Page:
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Instantaneous Deceleration

  1. Jun 11, 2010 #1
    If a top fuel dragster that can accelerate to 325mph in 5sec. in the quarter mile suddenly had its drive train precisely and instantaneously severed when the car reached 300mph would the momentum or the inertia of the rapid acceleration cause the car to exceed 300mph? If other words, would the negative acceleration be instantaneous or gradual?

    Thank you for your responses.

    Brian
     
  2. jcsd
  3. Jun 11, 2010 #2

    berkeman

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    Staff: Mentor

    Force = mass * acceleration (F=ma)

    As soon as you remove the driving force, you no longer accelerate (change velocity).
     
  4. Jun 11, 2010 #3

    DaveC426913

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    I see what you are asking. Yes, acceleration can drop to zero arbitrarily fast.

    Pretend the dragster is able to accelerate so that its velocity is increasing by 1m/s every 1/100th of a second. (I just made this number up.)

    You are able to sever the drive train in less than 1/100th of a second.

    The dragster's acceleration will drop from (1/ms^-1)/(.01s) to 0 in that 1/100th of a second.
     
  5. Jun 12, 2010 #4
    It is hard to imagine that momentum would not push the heavy dragster past 300mph. If this was drawn on a graph would it show an abrupt (almost eye popping) change of acceleration and G-force?
     
  6. Jun 12, 2010 #5
    No. Momentum is simply given by the mass and velocity of an object, if the acceleration drops instantly, the velocity will become instantaneously constant.
     
  7. Jun 12, 2010 #6

    diazona

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    Momentum does not push.
     
  8. Jun 12, 2010 #7

    DaveC426913

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    A change in acceleration from positive to zero does not cause any eye-popping. You are confusing a change in acceleration with a change in velocity.

    Yes, a graph of this dragster's motion would show an instant drop from positive acceleration to zero acceleration.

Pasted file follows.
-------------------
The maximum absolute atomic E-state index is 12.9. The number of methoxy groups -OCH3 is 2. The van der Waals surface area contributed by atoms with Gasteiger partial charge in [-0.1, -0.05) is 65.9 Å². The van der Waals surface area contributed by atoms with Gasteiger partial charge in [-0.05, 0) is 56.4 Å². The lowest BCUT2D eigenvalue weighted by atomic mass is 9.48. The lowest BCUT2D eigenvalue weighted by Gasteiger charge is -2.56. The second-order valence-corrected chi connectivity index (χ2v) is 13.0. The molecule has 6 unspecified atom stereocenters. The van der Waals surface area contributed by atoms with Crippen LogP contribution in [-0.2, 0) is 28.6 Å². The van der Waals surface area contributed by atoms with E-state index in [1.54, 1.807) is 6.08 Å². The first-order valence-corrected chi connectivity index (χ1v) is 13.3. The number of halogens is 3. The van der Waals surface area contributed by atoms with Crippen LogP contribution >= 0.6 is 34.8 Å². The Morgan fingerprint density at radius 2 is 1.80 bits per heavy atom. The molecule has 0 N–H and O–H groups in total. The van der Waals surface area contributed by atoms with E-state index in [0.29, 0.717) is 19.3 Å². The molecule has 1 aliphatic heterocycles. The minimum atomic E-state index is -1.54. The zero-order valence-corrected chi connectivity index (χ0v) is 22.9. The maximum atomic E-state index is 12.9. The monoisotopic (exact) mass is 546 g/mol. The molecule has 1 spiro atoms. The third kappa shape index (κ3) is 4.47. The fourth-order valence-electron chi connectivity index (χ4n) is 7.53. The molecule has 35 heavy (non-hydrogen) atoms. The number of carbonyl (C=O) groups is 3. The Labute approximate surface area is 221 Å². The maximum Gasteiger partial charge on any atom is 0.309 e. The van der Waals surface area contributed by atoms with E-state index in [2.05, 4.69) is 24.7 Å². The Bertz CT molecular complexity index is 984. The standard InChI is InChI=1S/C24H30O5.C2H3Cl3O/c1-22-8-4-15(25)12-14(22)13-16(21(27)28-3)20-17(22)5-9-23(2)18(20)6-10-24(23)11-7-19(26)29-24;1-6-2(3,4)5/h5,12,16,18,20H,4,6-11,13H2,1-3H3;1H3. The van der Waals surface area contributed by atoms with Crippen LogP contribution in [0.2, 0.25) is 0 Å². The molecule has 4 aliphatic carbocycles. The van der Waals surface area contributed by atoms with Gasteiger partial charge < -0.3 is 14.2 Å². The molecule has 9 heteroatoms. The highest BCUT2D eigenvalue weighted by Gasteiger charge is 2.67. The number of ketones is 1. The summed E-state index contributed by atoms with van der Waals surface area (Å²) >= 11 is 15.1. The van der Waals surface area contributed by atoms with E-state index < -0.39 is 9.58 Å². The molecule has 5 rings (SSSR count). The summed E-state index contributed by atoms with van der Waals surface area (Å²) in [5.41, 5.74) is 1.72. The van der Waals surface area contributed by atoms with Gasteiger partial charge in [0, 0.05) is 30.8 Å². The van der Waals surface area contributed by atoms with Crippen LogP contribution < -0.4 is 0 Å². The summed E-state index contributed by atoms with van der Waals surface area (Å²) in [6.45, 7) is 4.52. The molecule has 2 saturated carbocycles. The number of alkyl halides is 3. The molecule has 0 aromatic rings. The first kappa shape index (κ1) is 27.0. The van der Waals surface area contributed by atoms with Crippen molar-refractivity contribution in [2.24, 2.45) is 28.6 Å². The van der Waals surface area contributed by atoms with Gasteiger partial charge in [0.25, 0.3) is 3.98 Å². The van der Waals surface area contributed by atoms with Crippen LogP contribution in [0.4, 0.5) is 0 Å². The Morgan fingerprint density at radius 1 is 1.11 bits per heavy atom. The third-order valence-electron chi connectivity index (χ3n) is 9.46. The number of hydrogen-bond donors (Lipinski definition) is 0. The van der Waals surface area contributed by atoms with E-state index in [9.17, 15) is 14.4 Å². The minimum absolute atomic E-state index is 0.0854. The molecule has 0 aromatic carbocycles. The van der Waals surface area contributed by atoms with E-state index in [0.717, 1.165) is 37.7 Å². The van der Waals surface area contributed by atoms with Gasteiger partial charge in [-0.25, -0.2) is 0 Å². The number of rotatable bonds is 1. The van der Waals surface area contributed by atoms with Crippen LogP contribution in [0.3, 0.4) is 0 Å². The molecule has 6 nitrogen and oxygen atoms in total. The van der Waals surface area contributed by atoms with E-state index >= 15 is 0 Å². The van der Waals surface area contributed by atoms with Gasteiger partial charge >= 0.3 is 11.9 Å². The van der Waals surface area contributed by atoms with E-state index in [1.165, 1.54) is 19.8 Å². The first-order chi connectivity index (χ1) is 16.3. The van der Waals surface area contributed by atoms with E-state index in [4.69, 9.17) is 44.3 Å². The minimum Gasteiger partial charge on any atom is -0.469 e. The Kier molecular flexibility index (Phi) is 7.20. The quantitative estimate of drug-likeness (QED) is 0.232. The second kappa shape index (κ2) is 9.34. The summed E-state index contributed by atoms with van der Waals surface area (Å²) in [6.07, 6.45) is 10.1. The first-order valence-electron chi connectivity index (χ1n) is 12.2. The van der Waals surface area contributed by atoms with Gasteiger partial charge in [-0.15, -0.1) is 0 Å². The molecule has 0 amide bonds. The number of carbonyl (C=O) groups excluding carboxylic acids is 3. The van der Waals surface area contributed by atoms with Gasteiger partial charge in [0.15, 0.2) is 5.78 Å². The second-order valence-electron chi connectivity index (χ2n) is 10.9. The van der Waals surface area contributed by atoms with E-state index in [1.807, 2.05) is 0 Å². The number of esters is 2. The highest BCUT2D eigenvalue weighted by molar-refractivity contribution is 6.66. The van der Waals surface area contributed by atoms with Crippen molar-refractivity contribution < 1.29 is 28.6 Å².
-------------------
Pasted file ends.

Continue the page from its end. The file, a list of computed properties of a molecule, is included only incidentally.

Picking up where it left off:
9. Jun 14, 2010 #8
    Then there is something wrong with your internal model of what momentum is. The physical law is that constant motion continues unless acted on to change; it does not mean that all processes resist being changed. You said that you stop accelerating. That is taken at face value.
     
  10. Jun 14, 2010 #9
    I want it to be known that I do not approach this question with a background in physics, which is probably apparent to many here. I am now convinced that acceleration can cease in a millisecond regardless of the weight involved… and momentum is inapplicable. What is still hard to conceive is that this instant lack of G-force is not jarring to the occupant or the vehicle. Imagine this same scenario happening to the space shuttle with ten times the acceleration; wouldn’t it create a great deal of stress? Is not the instant absence of acceleration [G-force] the inverse, or equal to, an instant application of acceleration [G's]?

    Thanks again guys for the insightful responses.

    Brian
     
  11. Jun 14, 2010 #10

    DaveC426913

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    Well, the drop in acceleration will travel through the vehicle as a wave. While it was under acceleration, the vehicle was compressed very slightly (since it is not perfectly rigid). When the acceleration drops to zero, the compression will rebound, the vehicle will expand to its unstressed length. This wave will travel back and forth along the length of the craft until it is dissipated.
     
  12. Jun 14, 2010 #11
    I think it would help to consider that removing the drive train or whatever from an accelerating car is not too different from just taking your foot off the gas pedal.

    The force you feel from acceleration is just the change in velocity. As soon as you stop accelerating velocity stops changing and so you feel nothing. This isn't the same as decelerating. Decelerating is also changing your velocity. If you were traveling at a high velocity and then slammed on the brakes, you would decelerate, and you would feel that also. When you let off the breaks you do not feel as if you are speeding up or anything, you just stop feeling a force.
     
  13. Jun 16, 2010 #12
    In a word, no. Removal of force is not equal to the application of force in the opposite direction.
     
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